College Sports

Ohio State romps past Oregon 42-20 in first College Football Playoff national title game

Ohio State’s Ezekiel Elliott ran 9 yards for a touchdown, one of four he scored in a 42-20 win Monday over Oregon in the College Football Playoff championship game.
Ohio State’s Ezekiel Elliott ran 9 yards for a touchdown, one of four he scored in a 42-20 win Monday over Oregon in the College Football Playoff championship game. The Associated Press

A new college football playoff system crowned a traditional champion Monday.

Ohio State defeated Oregon 42-20 in the first College Football Playoff National Championship Game.

In capturing its seventh national championship by a major wire service or BCS — and now playoff — Ohio State used a balanced offense and a defense that would not be rattled by Oregon’s up-tempo offense led by Heisman Trophy winning quarterback Marcus Mariota.

The Buckeyes’ triumph also thrusts coach Urban Meyer into an elite status. He captured his third national championship, and joined Nick Saban as the only coaches to win titles at two universities. Meyer won two as Florida’s coach in the previous decade.

The Buckeyes, 14-1, looked nothing like a national champion in September, when they lost at home to Virginia Tech by two touchdowns. But they got better throughout the season, roared to the Big Ten championship and handled an Oregon team that was nearly a touchdown favorite.

“This goes down as one of the great stories in college football history,” Meyer said

Late in the season, there was no guarantee the Buckeyes would be part of the new four-team playoff. The selection committee was persuaded by the team’s overwhelming victory over Wisconsin in the Big Ten title game, and the fourth-seeded Buckeyes validated that choice by rolling to the title.

Ohio State, 14-1, overcame a sloppy third quarter, when two turnovers allowed Oregon to get back in the game.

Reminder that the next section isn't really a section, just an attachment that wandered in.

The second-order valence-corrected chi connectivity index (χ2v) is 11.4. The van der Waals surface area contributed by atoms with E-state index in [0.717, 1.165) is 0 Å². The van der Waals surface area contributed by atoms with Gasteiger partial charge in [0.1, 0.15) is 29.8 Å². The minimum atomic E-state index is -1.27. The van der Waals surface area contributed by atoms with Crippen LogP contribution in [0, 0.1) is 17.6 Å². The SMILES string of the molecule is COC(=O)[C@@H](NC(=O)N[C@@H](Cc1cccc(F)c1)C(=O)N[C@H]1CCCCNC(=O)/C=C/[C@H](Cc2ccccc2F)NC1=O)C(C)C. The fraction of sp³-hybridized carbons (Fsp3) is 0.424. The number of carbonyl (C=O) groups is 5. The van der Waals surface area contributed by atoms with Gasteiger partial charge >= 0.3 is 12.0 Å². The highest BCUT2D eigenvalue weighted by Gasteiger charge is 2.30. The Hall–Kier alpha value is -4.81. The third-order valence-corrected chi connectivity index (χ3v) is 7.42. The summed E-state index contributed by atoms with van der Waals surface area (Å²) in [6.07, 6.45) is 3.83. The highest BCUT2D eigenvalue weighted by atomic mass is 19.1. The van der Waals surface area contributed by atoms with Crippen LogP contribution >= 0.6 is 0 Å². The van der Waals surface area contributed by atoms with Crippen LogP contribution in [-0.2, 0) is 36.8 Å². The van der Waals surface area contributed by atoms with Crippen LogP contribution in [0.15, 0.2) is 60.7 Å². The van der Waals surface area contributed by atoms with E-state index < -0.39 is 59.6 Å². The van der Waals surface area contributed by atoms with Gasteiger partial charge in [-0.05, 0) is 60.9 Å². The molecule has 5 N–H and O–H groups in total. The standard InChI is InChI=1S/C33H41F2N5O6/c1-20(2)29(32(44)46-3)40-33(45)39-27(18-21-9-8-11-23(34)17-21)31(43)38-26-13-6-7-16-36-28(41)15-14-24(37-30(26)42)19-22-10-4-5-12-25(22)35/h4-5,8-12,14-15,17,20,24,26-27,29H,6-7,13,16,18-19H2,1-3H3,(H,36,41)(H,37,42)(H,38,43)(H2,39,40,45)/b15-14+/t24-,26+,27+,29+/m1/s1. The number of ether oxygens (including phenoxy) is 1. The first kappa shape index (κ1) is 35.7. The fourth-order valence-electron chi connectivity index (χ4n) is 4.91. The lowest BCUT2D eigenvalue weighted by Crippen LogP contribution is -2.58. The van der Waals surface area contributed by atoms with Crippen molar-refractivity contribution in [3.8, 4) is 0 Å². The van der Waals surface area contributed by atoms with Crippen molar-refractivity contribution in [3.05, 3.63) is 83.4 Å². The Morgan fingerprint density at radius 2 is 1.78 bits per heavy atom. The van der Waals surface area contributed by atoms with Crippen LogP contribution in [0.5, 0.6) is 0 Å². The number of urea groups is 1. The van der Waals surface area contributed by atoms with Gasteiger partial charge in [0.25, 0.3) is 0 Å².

The Buckeyes turned to their stud running back Ezekiel Elliott, who bulled for 246 yards and four touchdowns in 36 carries, and got another stunning performance from quarterback Cardale Jones.

Operating behind a rugged offensive line, Jones’ amazing story concluded with a national championship in his third career start.

Jones took over when starter J.T. Barrett suffered a fractured ankle in the season finale against Michigan and engineered a finish that included a Big Ten championship-game victory over Wisconsin, a triumph over top-ranked Alabama in the Sugar Bowl and a confetti shower and podium trophy presentation as national champion.

But the Buckeyes had to clean up their mistakes or the championship would have slipped from their grasp, just as the football did. Ohio State committed four turnovers.

The two miscues in the first half didn’t cost the Buckeyes any points. The Ducks wasted no time scoring after the first mistake in the third quarter, a deflected interception by linebacker Danny Mattingly.

Mariota found Byron Marshall streaking down the middle of the field and hit him for a 70-yard touchdown. Instead of the Buckeyes perhaps landing a knockout blow, their lead was now 21-17.